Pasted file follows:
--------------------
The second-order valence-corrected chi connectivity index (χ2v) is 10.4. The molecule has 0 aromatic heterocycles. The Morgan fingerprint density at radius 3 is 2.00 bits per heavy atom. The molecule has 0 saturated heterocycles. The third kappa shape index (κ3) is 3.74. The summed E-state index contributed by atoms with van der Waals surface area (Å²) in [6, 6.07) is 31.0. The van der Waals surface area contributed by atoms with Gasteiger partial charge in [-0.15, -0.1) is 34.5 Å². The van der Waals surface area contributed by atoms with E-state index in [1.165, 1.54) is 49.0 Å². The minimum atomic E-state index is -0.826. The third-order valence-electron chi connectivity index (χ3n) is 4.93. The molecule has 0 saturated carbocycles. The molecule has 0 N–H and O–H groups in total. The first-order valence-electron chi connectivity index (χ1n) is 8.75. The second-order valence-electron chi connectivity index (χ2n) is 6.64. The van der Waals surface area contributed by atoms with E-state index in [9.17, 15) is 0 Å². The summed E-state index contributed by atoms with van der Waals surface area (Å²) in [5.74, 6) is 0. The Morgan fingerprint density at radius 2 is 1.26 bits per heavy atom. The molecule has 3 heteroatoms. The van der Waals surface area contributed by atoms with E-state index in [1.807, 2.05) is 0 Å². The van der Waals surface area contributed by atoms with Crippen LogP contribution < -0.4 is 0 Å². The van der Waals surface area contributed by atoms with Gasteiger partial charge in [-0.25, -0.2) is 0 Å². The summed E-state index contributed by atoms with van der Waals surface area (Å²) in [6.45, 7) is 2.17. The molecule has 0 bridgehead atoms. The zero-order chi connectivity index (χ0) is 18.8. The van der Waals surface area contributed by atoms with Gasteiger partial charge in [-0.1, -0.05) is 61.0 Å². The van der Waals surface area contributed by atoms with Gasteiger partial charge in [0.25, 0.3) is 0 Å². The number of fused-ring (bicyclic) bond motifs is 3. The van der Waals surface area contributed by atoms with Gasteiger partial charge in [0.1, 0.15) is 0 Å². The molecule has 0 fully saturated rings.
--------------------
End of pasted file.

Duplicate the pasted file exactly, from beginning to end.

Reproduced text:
The second-order valence-corrected chi connectivity index (χ2v) is 10.4. The molecule has 0 aromatic heterocycles. The Morgan fingerprint density at radius 3 is 2.00 bits per heavy atom. The molecule has 0 saturated heterocycles. The third kappa shape index (κ3) is 3.74. The summed E-state index contributed by atoms with van der Waals surface area (Å²) in [6, 6.07) is 31.0. The van der Waals surface area contributed by atoms with Gasteiger partial charge in [-0.15, -0.1) is 34.5 Å². The van der Waals surface area contributed by atoms with E-state index in [1.165, 1.54) is 49.0 Å². The minimum atomic E-state index is -0.826. The third-order valence-electron chi connectivity index (χ3n) is 4.93. The molecule has 0 saturated carbocycles. The molecule has 0 N–H and O–H groups in total. The first-order valence-electron chi connectivity index (χ1n) is 8.75. The second-order valence-electron chi connectivity index (χ2n) is 6.64. The van der Waals surface area contributed by atoms with E-state index in [9.17, 15) is 0 Å². The summed E-state index contributed by atoms with van der Waals surface area (Å²) in [5.74, 6) is 0. The Morgan fingerprint density at radius 2 is 1.26 bits per heavy atom. The molecule has 3 heteroatoms. The van der Waals surface area contributed by atoms with E-state index in [1.807, 2.05) is 0 Å². The van der Waals surface area contributed by atoms with Crippen LogP contribution < -0.4 is 0 Å². The van der Waals surface area contributed by atoms with Gasteiger partial charge in [-0.25, -0.2) is 0 Å². The summed E-state index contributed by atoms with van der Waals surface area (Å²) in [6.45, 7) is 2.17. The molecule has 0 bridgehead atoms. The zero-order chi connectivity index (χ0) is 18.8. The van der Waals surface area contributed by atoms with Gasteiger partial charge in [-0.1, -0.05) is 61.0 Å². The van der Waals surface area contributed by atoms with Gasteiger partial charge in [0.25, 0.3) is 0 Å². The number of fused-ring (bicyclic) bond motifs is 3. The van der Waals surface area contributed by atoms with Gasteiger partial charge in [0.1, 0.15) is 0 Å². The molecule has 0 fully saturated rings.